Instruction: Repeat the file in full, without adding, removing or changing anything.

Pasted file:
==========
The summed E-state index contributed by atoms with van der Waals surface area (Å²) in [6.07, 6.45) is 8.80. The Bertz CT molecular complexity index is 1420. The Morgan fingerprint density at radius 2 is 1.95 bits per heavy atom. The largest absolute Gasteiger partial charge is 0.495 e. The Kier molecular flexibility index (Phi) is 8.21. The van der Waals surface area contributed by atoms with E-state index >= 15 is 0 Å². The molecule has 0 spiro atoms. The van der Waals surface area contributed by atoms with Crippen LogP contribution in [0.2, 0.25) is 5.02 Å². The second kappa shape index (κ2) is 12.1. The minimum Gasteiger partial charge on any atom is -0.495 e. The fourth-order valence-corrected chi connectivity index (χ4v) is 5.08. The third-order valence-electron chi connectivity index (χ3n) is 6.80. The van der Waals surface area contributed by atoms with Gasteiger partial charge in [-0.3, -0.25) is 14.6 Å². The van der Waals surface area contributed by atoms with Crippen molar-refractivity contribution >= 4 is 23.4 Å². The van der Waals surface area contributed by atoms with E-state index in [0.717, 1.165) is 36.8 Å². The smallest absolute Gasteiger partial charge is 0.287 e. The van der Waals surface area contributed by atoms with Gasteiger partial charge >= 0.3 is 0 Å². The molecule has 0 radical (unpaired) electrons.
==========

The summed E-state index contributed by atoms with van der Waals surface area (Å²) in [6.07, 6.45) is 8.80. The Bertz CT molecular complexity index is 1420. The Morgan fingerprint density at radius 2 is 1.95 bits per heavy atom. The largest absolute Gasteiger partial charge is 0.495 e. The Kier molecular flexibility index (Phi) is 8.21. The van der Waals surface area contributed by atoms with E-state index >= 15 is 0 Å². The molecule has 0 spiro atoms. The van der Waals surface area contributed by atoms with Crippen LogP contribution in [0.2, 0.25) is 5.02 Å². The second kappa shape index (κ2) is 12.1. The minimum Gasteiger partial charge on any atom is -0.495 e. The fourth-order valence-corrected chi connectivity index (χ4v) is 5.08. The third-order valence-electron chi connectivity index (χ3n) is 6.80. The van der Waals surface area contributed by atoms with Gasteiger partial charge in [-0.3, -0.25) is 14.6 Å². The van der Waals surface area contributed by atoms with Crippen molar-refractivity contribution >= 4 is 23.4 Å². The van der Waals surface area contributed by atoms with E-state index in [0.717, 1.165) is 36.8 Å². The smallest absolute Gasteiger partial charge is 0.287 e. The van der Waals surface area contributed by atoms with Gasteiger partial charge >= 0.3 is 0 Å². The molecule has 0 radical (unpaired) electrons.